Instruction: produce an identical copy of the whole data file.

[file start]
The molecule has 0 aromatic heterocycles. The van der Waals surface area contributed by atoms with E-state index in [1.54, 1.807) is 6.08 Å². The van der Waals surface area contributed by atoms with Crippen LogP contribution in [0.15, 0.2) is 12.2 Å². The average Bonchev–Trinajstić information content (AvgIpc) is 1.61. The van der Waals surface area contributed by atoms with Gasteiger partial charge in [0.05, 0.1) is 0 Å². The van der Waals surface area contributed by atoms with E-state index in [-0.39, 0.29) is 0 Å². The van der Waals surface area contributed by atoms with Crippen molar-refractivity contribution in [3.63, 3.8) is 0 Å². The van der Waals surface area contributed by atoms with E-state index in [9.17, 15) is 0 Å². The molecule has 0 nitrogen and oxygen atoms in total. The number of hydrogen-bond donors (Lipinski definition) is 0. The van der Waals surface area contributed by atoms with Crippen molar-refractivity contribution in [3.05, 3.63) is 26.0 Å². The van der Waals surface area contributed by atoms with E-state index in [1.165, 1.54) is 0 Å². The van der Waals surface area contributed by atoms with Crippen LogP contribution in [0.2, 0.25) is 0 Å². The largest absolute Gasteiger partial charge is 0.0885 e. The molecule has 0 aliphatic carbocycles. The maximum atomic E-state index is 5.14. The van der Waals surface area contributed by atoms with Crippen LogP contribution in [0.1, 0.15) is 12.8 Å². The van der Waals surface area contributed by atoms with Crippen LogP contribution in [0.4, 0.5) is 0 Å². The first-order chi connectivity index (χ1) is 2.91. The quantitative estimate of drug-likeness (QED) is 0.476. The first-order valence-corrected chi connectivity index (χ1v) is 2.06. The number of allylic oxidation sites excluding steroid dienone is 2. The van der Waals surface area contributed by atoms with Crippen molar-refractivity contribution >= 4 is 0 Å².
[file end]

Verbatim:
The molecule has 0 aromatic heterocycles. The van der Waals surface area contributed by atoms with E-state index in [1.54, 1.807) is 6.08 Å². The van der Waals surface area contributed by atoms with Crippen LogP contribution in [0.15, 0.2) is 12.2 Å². The average Bonchev–Trinajstić information content (AvgIpc) is 1.61. The van der Waals surface area contributed by atoms with Gasteiger partial charge in [0.05, 0.1) is 0 Å². The van der Waals surface area contributed by atoms with E-state index in [-0.39, 0.29) is 0 Å². The van der Waals surface area contributed by atoms with Crippen molar-refractivity contribution in [3.63, 3.8) is 0 Å². The van der Waals surface area contributed by atoms with E-state index in [9.17, 15) is 0 Å². The molecule has 0 nitrogen and oxygen atoms in total. The number of hydrogen-bond donors (Lipinski definition) is 0. The van der Waals surface area contributed by atoms with Crippen molar-refractivity contribution in [3.05, 3.63) is 26.0 Å². The van der Waals surface area contributed by atoms with E-state index in [1.165, 1.54) is 0 Å². The van der Waals surface area contributed by atoms with Crippen LogP contribution in [0.2, 0.25) is 0 Å². The largest absolute Gasteiger partial charge is 0.0885 e. The molecule has 0 aliphatic carbocycles. The maximum atomic E-state index is 5.14. The van der Waals surface area contributed by atoms with Crippen LogP contribution in [0.1, 0.15) is 12.8 Å². The van der Waals surface area contributed by atoms with Crippen LogP contribution in [0.4, 0.5) is 0 Å². The first-order chi connectivity index (χ1) is 2.91. The quantitative estimate of drug-likeness (QED) is 0.476. The first-order valence-corrected chi connectivity index (χ1v) is 2.06. The number of allylic oxidation sites excluding steroid dienone is 2. The van der Waals surface area contributed by atoms with Crippen molar-refractivity contribution >= 4 is 0 Å².